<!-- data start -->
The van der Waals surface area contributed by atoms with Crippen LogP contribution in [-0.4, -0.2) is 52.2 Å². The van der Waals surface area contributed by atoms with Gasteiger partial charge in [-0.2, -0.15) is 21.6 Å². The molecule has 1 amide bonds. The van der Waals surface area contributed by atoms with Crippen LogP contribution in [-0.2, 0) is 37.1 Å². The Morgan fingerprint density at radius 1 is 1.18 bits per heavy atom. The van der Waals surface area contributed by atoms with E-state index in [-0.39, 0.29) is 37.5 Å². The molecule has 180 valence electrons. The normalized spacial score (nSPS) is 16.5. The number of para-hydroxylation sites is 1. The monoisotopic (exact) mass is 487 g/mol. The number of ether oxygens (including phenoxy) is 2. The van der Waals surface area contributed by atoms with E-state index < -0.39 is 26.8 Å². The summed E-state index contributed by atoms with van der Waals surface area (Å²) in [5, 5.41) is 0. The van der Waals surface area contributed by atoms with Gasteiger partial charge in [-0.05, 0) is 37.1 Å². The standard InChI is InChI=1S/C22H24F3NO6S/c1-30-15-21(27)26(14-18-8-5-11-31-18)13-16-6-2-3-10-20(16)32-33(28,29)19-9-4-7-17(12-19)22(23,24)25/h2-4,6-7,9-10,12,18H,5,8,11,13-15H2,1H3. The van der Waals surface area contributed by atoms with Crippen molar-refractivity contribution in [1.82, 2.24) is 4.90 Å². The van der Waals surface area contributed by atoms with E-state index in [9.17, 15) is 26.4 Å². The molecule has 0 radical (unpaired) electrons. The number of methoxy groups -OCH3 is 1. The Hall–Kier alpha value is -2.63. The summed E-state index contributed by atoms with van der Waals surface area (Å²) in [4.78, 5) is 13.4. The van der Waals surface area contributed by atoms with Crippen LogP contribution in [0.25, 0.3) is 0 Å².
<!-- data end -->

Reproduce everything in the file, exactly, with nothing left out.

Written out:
The van der Waals surface area contributed by atoms with Crippen LogP contribution in [-0.4, -0.2) is 52.2 Å². The van der Waals surface area contributed by atoms with Gasteiger partial charge in [-0.2, -0.15) is 21.6 Å². The molecule has 1 amide bonds. The van der Waals surface area contributed by atoms with Crippen LogP contribution in [-0.2, 0) is 37.1 Å². The Morgan fingerprint density at radius 1 is 1.18 bits per heavy atom. The van der Waals surface area contributed by atoms with E-state index in [-0.39, 0.29) is 37.5 Å². The molecule has 180 valence electrons. The normalized spacial score (nSPS) is 16.5. The number of para-hydroxylation sites is 1. The monoisotopic (exact) mass is 487 g/mol. The number of ether oxygens (including phenoxy) is 2. The van der Waals surface area contributed by atoms with E-state index < -0.39 is 26.8 Å². The summed E-state index contributed by atoms with van der Waals surface area (Å²) in [5, 5.41) is 0. The van der Waals surface area contributed by atoms with Gasteiger partial charge in [-0.05, 0) is 37.1 Å². The standard InChI is InChI=1S/C22H24F3NO6S/c1-30-15-21(27)26(14-18-8-5-11-31-18)13-16-6-2-3-10-20(16)32-33(28,29)19-9-4-7-17(12-19)22(23,24)25/h2-4,6-7,9-10,12,18H,5,8,11,13-15H2,1H3. The van der Waals surface area contributed by atoms with Crippen molar-refractivity contribution in [1.82, 2.24) is 4.90 Å². The van der Waals surface area contributed by atoms with E-state index in [9.17, 15) is 26.4 Å². The molecule has 0 radical (unpaired) electrons. The number of methoxy groups -OCH3 is 1. The Hall–Kier alpha value is -2.63. The summed E-state index contributed by atoms with van der Waals surface area (Å²) in [4.78, 5) is 13.4. The van der Waals surface area contributed by atoms with Crippen LogP contribution in [0.25, 0.3) is 0 Å².